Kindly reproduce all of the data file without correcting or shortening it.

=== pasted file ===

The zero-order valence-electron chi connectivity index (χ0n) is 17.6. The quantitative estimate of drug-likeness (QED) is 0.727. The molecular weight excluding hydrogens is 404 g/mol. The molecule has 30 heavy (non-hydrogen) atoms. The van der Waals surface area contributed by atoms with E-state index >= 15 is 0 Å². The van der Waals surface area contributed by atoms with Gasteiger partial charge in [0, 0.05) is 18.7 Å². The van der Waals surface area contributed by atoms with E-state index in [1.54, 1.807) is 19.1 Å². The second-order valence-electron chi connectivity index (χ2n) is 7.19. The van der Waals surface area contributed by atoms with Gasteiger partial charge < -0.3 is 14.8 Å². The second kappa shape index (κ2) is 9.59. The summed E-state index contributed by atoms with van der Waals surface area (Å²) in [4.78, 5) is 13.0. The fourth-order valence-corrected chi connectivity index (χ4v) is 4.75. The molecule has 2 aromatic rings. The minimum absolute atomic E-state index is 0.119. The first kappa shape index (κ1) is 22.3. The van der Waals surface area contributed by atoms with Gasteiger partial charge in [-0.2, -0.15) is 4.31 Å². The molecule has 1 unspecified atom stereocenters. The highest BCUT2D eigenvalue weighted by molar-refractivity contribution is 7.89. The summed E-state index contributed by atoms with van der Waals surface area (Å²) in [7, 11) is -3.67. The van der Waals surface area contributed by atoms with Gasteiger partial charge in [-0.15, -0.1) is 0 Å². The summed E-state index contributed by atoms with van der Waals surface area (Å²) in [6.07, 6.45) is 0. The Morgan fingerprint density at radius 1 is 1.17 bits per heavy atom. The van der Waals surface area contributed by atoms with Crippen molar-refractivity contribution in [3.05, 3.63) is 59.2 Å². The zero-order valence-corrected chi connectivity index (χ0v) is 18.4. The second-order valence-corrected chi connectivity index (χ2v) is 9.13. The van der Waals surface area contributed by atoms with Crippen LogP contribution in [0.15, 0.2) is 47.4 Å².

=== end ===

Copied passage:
The zero-order valence-electron chi connectivity index (χ0n) is 17.6. The quantitative estimate of drug-likeness (QED) is 0.727. The molecular weight excluding hydrogens is 404 g/mol. The molecule has 30 heavy (non-hydrogen) atoms. The van der Waals surface area contributed by atoms with E-state index >= 15 is 0 Å². The van der Waals surface area contributed by atoms with Gasteiger partial charge in [0, 0.05) is 18.7 Å². The van der Waals surface area contributed by atoms with E-state index in [1.54, 1.807) is 19.1 Å². The second-order valence-electron chi connectivity index (χ2n) is 7.19. The van der Waals surface area contributed by atoms with Gasteiger partial charge < -0.3 is 14.8 Å². The second kappa shape index (κ2) is 9.59. The summed E-state index contributed by atoms with van der Waals surface area (Å²) in [4.78, 5) is 13.0. The fourth-order valence-corrected chi connectivity index (χ4v) is 4.75. The molecule has 2 aromatic rings. The minimum absolute atomic E-state index is 0.119. The first kappa shape index (κ1) is 22.3. The van der Waals surface area contributed by atoms with Gasteiger partial charge in [-0.2, -0.15) is 4.31 Å². The molecule has 1 unspecified atom stereocenters. The highest BCUT2D eigenvalue weighted by molar-refractivity contribution is 7.89. The summed E-state index contributed by atoms with van der Waals surface area (Å²) in [7, 11) is -3.67. The van der Waals surface area contributed by atoms with Gasteiger partial charge in [-0.15, -0.1) is 0 Å². The summed E-state index contributed by atoms with van der Waals surface area (Å²) in [6.07, 6.45) is 0. The Morgan fingerprint density at radius 1 is 1.17 bits per heavy atom. The van der Waals surface area contributed by atoms with Crippen molar-refractivity contribution in [3.05, 3.63) is 59.2 Å². The zero-order valence-corrected chi connectivity index (χ0v) is 18.4. The second-order valence-corrected chi connectivity index (χ2v) is 9.13. The van der Waals surface area contributed by atoms with Crippen LogP contribution in [0.15, 0.2) is 47.4 Å².